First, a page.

Insurance crisis threatening Major Conservatives hit by Lloyd's losses

June 16, 1993|By Richard O'Mara | Richard O'Mara,London Bureau

LONDON -- If anything finally breaks the Conservative Party's 14-year grip on power in Britain, it's not likely to be the growing public disdain for its leader, John Major.

More likely it will be Lloyd's of London.

The immense and continuing losses of the British insurance giant have devastated the fortunes of the Conservative Party's core constituency, the well-off urban and rural middle and upper classes.

Under Lloyd's peculiar system, investors with a certain level of wealth -- 100,000 pounds (about $160,000) over and above the value of their primary residence -- must pledge their entire wealth to cover the company's losses. For decades it was a nice way to put savings and investments to work. It assured a steady, almost guaranteed, 4 percent return on assets, such as bonds and stocks, that were already earning income.

These final guarantors of Lloyd's-- nearly 29,000 of them -- are called Names.

But things began to go wrong in the insurance industry near the turn of the decade. Litigation on pollution and public health cases, such as asbestos sickness, and awards against major industries, especially in the United States, hit the industry hard, shook many of the Names out of their complacency and decimated their holdings.

Lloyd's Names had to pay out about $5 billion for losses in 1990, with some being more liable than others because of the way Lloyd's works. Many of them lost their houses, horses, fast cars and heirlooms. Lands held by families for generations went on the block.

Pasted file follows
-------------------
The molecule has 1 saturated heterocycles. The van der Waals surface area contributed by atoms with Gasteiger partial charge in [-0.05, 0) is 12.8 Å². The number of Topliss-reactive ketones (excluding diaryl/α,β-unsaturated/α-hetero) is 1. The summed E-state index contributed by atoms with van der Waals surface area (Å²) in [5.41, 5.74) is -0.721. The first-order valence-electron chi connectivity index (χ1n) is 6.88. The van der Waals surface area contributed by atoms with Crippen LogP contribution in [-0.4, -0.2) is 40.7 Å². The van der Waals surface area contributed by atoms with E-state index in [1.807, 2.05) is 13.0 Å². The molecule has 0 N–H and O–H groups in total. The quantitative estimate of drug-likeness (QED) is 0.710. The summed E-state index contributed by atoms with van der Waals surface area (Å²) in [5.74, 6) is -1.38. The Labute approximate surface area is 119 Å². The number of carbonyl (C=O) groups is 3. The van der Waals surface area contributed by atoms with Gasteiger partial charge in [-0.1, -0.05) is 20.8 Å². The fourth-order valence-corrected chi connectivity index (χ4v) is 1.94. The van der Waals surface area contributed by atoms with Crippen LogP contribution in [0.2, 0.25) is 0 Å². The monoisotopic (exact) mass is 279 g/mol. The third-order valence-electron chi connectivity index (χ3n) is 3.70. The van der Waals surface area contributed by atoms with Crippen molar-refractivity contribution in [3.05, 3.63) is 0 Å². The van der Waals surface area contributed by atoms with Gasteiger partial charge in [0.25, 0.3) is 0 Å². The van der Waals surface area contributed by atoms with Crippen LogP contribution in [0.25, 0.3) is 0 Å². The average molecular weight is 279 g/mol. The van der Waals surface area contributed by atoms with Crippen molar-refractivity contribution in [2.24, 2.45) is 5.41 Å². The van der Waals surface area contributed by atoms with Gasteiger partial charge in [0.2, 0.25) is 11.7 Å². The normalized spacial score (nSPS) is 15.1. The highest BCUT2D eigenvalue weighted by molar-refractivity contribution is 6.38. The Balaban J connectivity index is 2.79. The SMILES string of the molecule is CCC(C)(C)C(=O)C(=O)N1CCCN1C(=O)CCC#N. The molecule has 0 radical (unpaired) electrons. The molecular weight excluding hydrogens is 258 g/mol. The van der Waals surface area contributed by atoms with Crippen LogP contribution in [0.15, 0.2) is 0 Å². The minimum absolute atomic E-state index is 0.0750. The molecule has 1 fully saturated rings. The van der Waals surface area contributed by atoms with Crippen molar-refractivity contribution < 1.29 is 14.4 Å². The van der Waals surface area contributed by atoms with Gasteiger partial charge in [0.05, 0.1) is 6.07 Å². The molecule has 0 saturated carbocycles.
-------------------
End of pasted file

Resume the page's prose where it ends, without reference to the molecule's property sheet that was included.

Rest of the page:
Thirty Names are thought to have committed suicide.

Over the weekend David Rowland, Lloyd's chairman, announced that the losses for 1991 are expected to be about as great as for 1990. The total will be revealed in July. Further suicides are expected.

And nobody thinks the situation will end, or even diminish, soon. Said David Shriver, an analyst in NatWest Securities: "If the pressure is being put on the Names now, God knows what it will be like two or three years from now."

This is a safe prediction. Hundreds of pollution cases are still unresolved in U.S. courts and won't be resolved for at least a decade.

One estimate published here suggested the losses might be enough to wipe out Lloyd's, along with a number of U.S.-based insurers.

For the Conservatives, Mr. Rowland's news couldn't be worse. There are 46 Conservative members of Parliament listed on Lloyd's rolls as Names. It is not certain how many will be able to sustain continued losses without declaring bankruptcy.

By law, bankrupts are not allowed to sit in the House of Commons. They must resign and by-elections be called. Thus, Mr. Major's shrinking majority in the House -- now at 18 seats -- could be gone long before a general election needs to come round four years from now. It could disappear down the dark hole where so much of Lloyd's capital has gone recently.

A by-election in May in Newbury saw a solid Conservative seat go to the Liberal Democrats. Another could disappear in July in Christchurch. The country is disillusioned with the Conservatives and with Mr. Major, the most unpopular prime minister since polling began in the 1930s. The Conservative press -- nearly all the national newspapers -- has been trying to stimulate a challenge from within the party.

The latest Gallup polls show a clear and widening preference among voters for the Labor Party. As a consequence Mr. Major, the party leadership, and even the political press have become very preoccupied with the size of the government's majority in the House of Commons. Every seat counts; every seat is being counted.

Last Sunday the Conservative member of Parliament for Gosport, Peter Viggers, fell off his yacht in the Solent, and was pulled from the sea not far from death. On being revived, Mr. Viggers reportedly gasped: "There's no need for a by-election."

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